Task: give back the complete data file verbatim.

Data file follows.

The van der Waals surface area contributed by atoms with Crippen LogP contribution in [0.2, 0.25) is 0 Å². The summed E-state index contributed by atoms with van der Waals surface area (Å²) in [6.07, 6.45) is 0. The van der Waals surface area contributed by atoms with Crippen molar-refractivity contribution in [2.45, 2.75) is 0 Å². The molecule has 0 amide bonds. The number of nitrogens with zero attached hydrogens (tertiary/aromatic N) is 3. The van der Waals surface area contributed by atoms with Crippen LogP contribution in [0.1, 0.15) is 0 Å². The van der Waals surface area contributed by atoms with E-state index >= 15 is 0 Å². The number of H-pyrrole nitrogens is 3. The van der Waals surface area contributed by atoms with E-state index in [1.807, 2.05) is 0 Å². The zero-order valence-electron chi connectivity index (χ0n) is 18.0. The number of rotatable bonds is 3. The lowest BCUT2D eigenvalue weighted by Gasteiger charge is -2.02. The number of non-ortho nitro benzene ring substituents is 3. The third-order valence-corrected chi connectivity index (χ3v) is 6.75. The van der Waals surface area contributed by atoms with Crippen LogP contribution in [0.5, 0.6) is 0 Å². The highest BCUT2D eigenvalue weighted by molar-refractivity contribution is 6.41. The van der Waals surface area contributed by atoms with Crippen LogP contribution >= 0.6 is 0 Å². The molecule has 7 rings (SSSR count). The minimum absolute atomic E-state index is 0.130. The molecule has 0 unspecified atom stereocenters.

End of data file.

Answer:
The van der Waals surface area contributed by atoms with Crippen LogP contribution in [0.2, 0.25) is 0 Å². The summed E-state index contributed by atoms with van der Waals surface area (Å²) in [6.07, 6.45) is 0. The van der Waals surface area contributed by atoms with Crippen molar-refractivity contribution in [2.45, 2.75) is 0 Å². The molecule has 0 amide bonds. The number of nitrogens with zero attached hydrogens (tertiary/aromatic N) is 3. The van der Waals surface area contributed by atoms with Crippen LogP contribution in [0.1, 0.15) is 0 Å². The van der Waals surface area contributed by atoms with E-state index >= 15 is 0 Å². The number of H-pyrrole nitrogens is 3. The van der Waals surface area contributed by atoms with E-state index in [1.807, 2.05) is 0 Å². The zero-order valence-electron chi connectivity index (χ0n) is 18.0. The number of rotatable bonds is 3. The lowest BCUT2D eigenvalue weighted by Gasteiger charge is -2.02. The number of non-ortho nitro benzene ring substituents is 3. The third-order valence-corrected chi connectivity index (χ3v) is 6.75. The van der Waals surface area contributed by atoms with Crippen LogP contribution in [0.5, 0.6) is 0 Å². The highest BCUT2D eigenvalue weighted by molar-refractivity contribution is 6.41. The van der Waals surface area contributed by atoms with Crippen LogP contribution >= 0.6 is 0 Å². The molecule has 7 rings (SSSR count). The minimum absolute atomic E-state index is 0.130. The molecule has 0 unspecified atom stereocenters.